The federation layer is the architecture element that refers to the entire collection of domains with which a user gains trust when they successfully authenticate in a federated environment. Authentication, trust, and finally authorization at the federation layer provide the user with shared access to a set of resources or services.

The other essential piece of the federated security puzzle is an authentication method, often a security token, service, or both. The user presents a token issued by the STS, which the federated system authenticates before granting trust and access to the user. The ability to use the same token across all domains in the federation layer is the core benefit of federation as a whole.

Federated security in the cloud

Cloud security, in either a federated or nonfederated state, is a delicate ecosystem of processes and policies that must protect data and applications. It must involve careful consideration toward the inherent vulnerability of customer information and corporate data when that data exists off-site and is accessible from so many locations.

The cloud itself is complex, and the number of security threats will only ever increase as technology advances. Overcoming complexity and competently responding to risks requires a set of integrated security solutions like ours that simplifies the administration of federated security without sacrificing zero-trust principles.

Federation in the cloud provides organizations with the ability to harness the benefits of secure yet convenient access from any location. A user, such as a team member working from a remote location, can leverage the capabilities of SSO authentication to tap into an internal web app or use corporate resources through cloud services without any delay or cause for concern for security admins.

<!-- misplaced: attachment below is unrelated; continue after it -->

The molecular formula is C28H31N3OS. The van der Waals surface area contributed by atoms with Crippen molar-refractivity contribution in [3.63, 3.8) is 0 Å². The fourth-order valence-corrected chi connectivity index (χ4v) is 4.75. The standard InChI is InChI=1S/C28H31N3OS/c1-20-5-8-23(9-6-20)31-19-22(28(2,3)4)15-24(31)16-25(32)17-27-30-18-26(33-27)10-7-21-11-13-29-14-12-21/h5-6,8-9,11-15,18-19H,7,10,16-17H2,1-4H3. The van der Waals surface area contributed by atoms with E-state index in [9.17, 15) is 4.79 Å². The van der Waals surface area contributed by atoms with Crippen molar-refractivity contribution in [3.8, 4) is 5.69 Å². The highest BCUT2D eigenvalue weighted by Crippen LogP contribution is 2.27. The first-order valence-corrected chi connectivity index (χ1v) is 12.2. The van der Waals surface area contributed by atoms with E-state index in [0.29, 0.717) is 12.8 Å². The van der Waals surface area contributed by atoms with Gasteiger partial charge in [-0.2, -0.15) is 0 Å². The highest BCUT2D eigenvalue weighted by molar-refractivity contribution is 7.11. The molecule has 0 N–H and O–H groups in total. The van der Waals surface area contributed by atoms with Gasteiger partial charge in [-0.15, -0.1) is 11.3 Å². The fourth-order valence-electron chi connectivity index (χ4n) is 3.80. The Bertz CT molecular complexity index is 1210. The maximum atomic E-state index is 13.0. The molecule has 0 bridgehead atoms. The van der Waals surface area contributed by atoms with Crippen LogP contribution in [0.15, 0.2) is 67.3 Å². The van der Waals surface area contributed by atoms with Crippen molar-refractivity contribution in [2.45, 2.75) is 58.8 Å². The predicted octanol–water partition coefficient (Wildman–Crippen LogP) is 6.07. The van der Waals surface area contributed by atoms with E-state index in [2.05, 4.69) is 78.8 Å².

Implement federated security on a robust infrastructure

Federated security is a straightforward concept built on a relatively simple architecture, but fully securing a federated environment is a complex strategic process. Even so, the modern enterprise benefits now more than ever before from making data and apps accessible from anywhere. Federation facilitates that, but enabling such a high degree of freedom necessitates a security infrastructure hardened enough to compensate.

A robust infrastructure foundation is a strong first step toward secure federation, and Nutanix security solutions provide just that. With security hardening at every level as well as a proven process to prevent, detect, and recover from threats, the Nutanix Cloud Platform is an ideal place to build a federated cloud network.

Federated security can benefit users and admins alike by boosting speed, productivity, and information security by overcoming the potential vulnerabilities of distributed application deployments. The future is not set in stone, neither for remote work nor for cybercrime, but one thing that is certain is the potential of federation to help businesses overcome a wide range of security hurdles.

Learn more about other data protection practices that enterprise CIOs are implementing across the IT industry.